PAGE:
|Publication number||US4495829 A|
|Application number||US 06/335,510|
|Publication date||Jan 29, 1985|
|Filing date||May 19, 1980|
|Priority date||May 19, 1980|
|Also published as||CA1156498A, CA1156498A1, DE3050384A1, DE3050384T0, EP0052100A1, EP0052100A4, EP0052100B1, WO1981003370A1|
|Publication number||06335510, 335510, PCT/1980/584, PCT/US/1980/000584, PCT/US/1980/00584, PCT/US/80/000584, PCT/US/80/00584, PCT/US1980/000584, PCT/US1980/00584, PCT/US1980000584, PCT/US198000584, PCT/US80/000584, PCT/US80/00584, PCT/US80000584, PCT/US8000584, US 4495829 A, US 4495829A, US-A-4495829, US4495829 A, US4495829A|
|Inventors||Yves J. Kemper|
|Original Assignee||Ipanema Company|
|Export Citation||BiBTeX, EndNote, RefMan|
|Patent Citations (31), Referenced by (13), Classifications (16), Legal Events (7)|
|External Links: USPTO, USPTO Assignment, Espacenet|
This invention relates to mechanical power transmission systems and more particularly, it concerns an improved drive line or train by which power developed by an engine may be transmitted through a wide range of continuously variable speed ranges.
In light of recent interest in fuel and energy conservation, the automotive industry has and continues to place increasing emphasis on reducing the weight and aerodynmic drag of automotive vehicles as well as on smaller and more efficient engines. Also, it is generally recognized that the operating efficiency of a given engine can be increased and correspondingly, the fuel consumption reduced, by increasing the range of speed ratios available in the drive line between the engine and the driving axle of a vehicle. For example, automotive drive lines have traditionally included multispeed transmissions to provide a range of speed ratio reductions on the order of 2 or 2.5:1 to 1:1 and a final drive gear reduction at the driving axle approximating 4:1 to provide a total speed reduction range in the drive line on the order of 8 or 10:1 to 4:1. The trend recently has been to increase this range particularly at the high speed end to provide an overdrive at the transmission output shaft for the reason that at cruising or highway speeds, where the demand for power is minimum, greater efficiency can be achieved with slower engine operating speeds than are possible with traditional speed ratio reductions. Yet, the large speed ratio reduction is required at the low speed end of the range in order to develop adequate torque for low speed operation.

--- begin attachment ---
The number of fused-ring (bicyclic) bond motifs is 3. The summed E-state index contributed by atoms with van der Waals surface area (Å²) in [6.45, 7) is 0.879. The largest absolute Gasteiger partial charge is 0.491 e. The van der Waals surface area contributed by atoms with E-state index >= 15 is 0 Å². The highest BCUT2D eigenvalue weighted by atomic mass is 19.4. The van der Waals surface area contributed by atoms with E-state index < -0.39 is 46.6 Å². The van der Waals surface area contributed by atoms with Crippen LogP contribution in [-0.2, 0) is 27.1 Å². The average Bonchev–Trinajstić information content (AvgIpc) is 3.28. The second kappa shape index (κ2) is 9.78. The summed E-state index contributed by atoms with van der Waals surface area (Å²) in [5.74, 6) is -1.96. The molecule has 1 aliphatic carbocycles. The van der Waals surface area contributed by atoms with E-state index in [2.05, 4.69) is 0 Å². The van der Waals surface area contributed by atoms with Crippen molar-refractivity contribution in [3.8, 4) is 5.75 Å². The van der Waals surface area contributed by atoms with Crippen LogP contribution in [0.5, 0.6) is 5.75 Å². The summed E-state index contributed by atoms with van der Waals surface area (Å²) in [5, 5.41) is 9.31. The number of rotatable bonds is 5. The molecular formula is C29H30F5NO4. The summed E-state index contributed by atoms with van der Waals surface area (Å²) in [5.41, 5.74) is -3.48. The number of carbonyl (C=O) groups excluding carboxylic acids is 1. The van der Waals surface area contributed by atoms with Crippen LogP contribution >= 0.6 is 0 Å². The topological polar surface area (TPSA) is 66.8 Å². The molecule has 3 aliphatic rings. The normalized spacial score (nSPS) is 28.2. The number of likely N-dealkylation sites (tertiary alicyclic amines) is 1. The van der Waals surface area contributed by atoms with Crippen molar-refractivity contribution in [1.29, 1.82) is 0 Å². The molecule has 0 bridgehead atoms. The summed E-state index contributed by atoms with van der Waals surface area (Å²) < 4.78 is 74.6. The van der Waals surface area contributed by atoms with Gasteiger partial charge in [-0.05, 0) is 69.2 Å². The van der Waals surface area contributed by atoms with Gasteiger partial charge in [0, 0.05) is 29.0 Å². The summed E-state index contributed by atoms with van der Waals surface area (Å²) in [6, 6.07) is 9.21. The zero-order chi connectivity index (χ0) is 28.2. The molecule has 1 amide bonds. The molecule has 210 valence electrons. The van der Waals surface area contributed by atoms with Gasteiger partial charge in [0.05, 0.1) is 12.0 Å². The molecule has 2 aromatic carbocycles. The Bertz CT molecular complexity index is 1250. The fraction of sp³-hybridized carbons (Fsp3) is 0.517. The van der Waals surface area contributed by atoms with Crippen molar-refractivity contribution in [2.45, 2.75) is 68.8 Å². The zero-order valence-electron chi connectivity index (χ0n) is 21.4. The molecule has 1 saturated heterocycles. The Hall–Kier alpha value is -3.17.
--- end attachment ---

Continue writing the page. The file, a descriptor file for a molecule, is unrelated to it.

It is apparent, therefore, that increasing the range of speed ratios available in a given transmission can be significant in reducing the fuel consumption of an automotive vehicle. On the other hand, increasing the speed ratios available in a gear-type transmission requires the addition of gears, shafting and control components which, in turn, add to the size and weight of the transmission. The problems associated with increased size and weight are particularly accute in front-wheel drives where the engine and transmission must be accommodated in a relatively small space.
The potential for increasing the range of speed ratios in an automotive drive line by using a continuously variable transmission unit (CVT) either along or in combination with gearing has been recognized by the automotive industry. Moreover, the state-of-the-art relating to CVT units has been advanced to a refined stage particularly in the development of a type of transmission represented by the disclosures of U.S. Pat. Nos. 4,112,779 and 4,112,780, both issued Sept. 12, 1978 and in U.S. Pat. No. 4,152,946 issued on May 8, 1979. In the type of transmission exemplified by these patents, three frame supported working bodies operate to transmit a mechanical power input to a rotatable output at continuously variable output/input speed ratios within the design range of the transmission. For purposes of definition in this background discussion as well as in the ensuing detailed description of the present invention and in the appended claims, the three working bodies may be termed respectively, and "alpha body" which is supported by the transmission frame to be concentric with a first axis, a "beta body" which is concentric with a second axis inclined with respect to and intersecting the first axis at a point of axes intersection, and an "omega body" carried by or forming part of the frame to be concentric also with the first axis. Although any one of these three bodies may be rotatable on the respective axes with which they are concentric, one of the three is held against rotation to provide a reaction torque whereas the other two bodies are rotatable and coupled either directly or by gearing to the respective input and output shafting of the transmission.
In the operation of such transmissions where an input drives the alpha body at a speed (α) to carry the beta body in nutation; the omega body is held against rotation; the beta body is linked with an output shaft rotatable at the speed (θ) on a first axis by gearing having a ratio factor (k); and the radius ratio of the traction surfaces on the beta and omega bodies is a variable factor (ρ); the output/input speed ratio of the unit is determined by an equation: